Imagine communities without teachers. Imagine society without public education. It’s untenable to think of life for our kids without the benefits our public schools provide.
Unfortunately, the current state of public education would have you believing that there is little value in our public school teachers and no hope for college students to pick teaching as a career. Ask yourself this: would you join a profession where stagnant pay, ever-shifting guidelines, a depleted workforce, and very little hope of financial improvement is normal? This question was highlighted in the national news over the summer when the Washington Post published an article titled, “Why teachers are fleeing Arizona in Droves” and Arizona went crazy. Unfortunately, reading this piece and just watching the news here at home over the last few months make it easy to see why teacher retention and teacher recruitment are a struggle.
Despite the dire situation we see across the state—proven further by the Arizona Department of Education’s recent analysis—we’re not going to join the ranks of naysayers because we know public education is still a valuable asset for our children.
Ever since Horace Mann’s Common School Movement in the late 1830s, public schools’ nationwide presence has elevated the societal and professional success of generations of children. There are not many other education systems in the world that accept all students, no matter their race, religion, gender, social class, language or special needs. Thanks to public school teachers in Arizona and across the nation, our democratic values have been nurtured from one generation to the next.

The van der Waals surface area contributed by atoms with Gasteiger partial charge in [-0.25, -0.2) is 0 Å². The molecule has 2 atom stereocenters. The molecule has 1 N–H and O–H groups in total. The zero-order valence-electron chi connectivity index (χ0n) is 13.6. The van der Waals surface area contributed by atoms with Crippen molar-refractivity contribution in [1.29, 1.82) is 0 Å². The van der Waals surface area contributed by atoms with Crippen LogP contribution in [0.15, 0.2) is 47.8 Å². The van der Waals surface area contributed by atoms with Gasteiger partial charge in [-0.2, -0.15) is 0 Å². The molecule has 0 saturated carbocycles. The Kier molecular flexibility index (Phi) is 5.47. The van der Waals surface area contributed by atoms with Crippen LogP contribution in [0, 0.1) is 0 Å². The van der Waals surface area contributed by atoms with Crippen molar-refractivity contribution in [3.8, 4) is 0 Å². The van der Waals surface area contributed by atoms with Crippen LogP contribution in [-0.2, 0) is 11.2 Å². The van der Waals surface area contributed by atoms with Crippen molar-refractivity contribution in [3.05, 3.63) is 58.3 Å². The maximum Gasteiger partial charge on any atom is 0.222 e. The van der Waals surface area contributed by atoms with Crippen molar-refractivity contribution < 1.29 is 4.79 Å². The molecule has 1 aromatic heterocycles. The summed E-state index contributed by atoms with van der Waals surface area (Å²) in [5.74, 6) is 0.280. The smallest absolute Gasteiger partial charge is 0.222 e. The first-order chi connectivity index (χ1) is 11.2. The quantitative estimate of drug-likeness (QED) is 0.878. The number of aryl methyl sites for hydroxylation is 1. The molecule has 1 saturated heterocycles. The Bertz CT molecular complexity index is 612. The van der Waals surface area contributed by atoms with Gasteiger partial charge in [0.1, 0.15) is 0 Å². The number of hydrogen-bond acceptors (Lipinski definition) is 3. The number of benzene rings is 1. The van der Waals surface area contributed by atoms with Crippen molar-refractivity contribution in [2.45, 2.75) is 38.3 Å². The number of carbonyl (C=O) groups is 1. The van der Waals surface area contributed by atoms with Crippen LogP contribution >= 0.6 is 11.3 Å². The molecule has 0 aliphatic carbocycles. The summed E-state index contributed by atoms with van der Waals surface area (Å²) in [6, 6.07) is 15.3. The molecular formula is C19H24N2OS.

So how do we plan to fight the naysayers and combat the bad news? We’re talking to the next generation of teachers who will help fight this pervasive problem.
The Maricopa County Community College District (MCCCD) is joining education organizations, school administrators and elected officials to discuss the importance of public education with college students aspiring to join the teaching force.
MCCCD and Glendale Community College Teacher Education Program are hosting The Future Educators Conference tomorrow, where attendees will wrestle with the question, “What is the purpose of public education in a democratic society?”
There are thousands upon thousands of incredible teachers and administrators pouring their creativity, passion, and wisdom into educating students across the state. We believe it is crucial to encourage and inspire college students who are excited to join such a valuable profession.
The Arizona Educational Foundation 2015 Teacher of the Year, John-David Bowman, will kick off the event with his thoughts about civic engagement, followed by presentations from AEF Ambassadors for Excellence and state legislators like Rep. Heather Carter, a former K-12 teacher.
We want to give people in education—and the public—a chance to not only imagine what Arizona would be like with a public education system that is highly valued, but plan for it.
To learn more about tomorrow’s Future Educators Conference and the community’s work to help our future teachers, go to http://www2.gccaz.edu/.
Bobbie O’Boyle, Executive Director of the Arizona Educational Foundation and Heather Merrill, faculty member in the social sciences department of Glendale Community College.